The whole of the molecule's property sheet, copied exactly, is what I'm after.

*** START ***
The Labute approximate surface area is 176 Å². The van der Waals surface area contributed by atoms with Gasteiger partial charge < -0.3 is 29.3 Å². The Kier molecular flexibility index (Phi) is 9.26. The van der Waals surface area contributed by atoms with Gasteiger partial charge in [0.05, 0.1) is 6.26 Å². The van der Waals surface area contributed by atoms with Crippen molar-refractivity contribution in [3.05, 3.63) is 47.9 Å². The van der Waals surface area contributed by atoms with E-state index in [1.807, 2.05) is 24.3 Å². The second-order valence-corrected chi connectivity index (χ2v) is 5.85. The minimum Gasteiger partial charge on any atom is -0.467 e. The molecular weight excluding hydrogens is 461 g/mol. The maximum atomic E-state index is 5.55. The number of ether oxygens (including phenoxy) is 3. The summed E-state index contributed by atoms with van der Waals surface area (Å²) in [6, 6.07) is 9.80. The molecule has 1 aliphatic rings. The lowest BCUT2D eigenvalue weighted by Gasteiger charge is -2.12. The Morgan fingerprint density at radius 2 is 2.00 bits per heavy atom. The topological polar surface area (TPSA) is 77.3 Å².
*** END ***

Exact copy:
The Labute approximate surface area is 176 Å². The van der Waals surface area contributed by atoms with Gasteiger partial charge < -0.3 is 29.3 Å². The Kier molecular flexibility index (Phi) is 9.26. The van der Waals surface area contributed by atoms with Gasteiger partial charge in [0.05, 0.1) is 6.26 Å². The van der Waals surface area contributed by atoms with Crippen molar-refractivity contribution in [3.05, 3.63) is 47.9 Å². The van der Waals surface area contributed by atoms with E-state index in [1.807, 2.05) is 24.3 Å². The second-order valence-corrected chi connectivity index (χ2v) is 5.85. The minimum Gasteiger partial charge on any atom is -0.467 e. The molecular weight excluding hydrogens is 461 g/mol. The maximum atomic E-state index is 5.55. The number of ether oxygens (including phenoxy) is 3. The summed E-state index contributed by atoms with van der Waals surface area (Å²) in [6, 6.07) is 9.80. The molecule has 1 aliphatic rings. The lowest BCUT2D eigenvalue weighted by Gasteiger charge is -2.12. The Morgan fingerprint density at radius 2 is 2.00 bits per heavy atom. The topological polar surface area (TPSA) is 77.3 Å².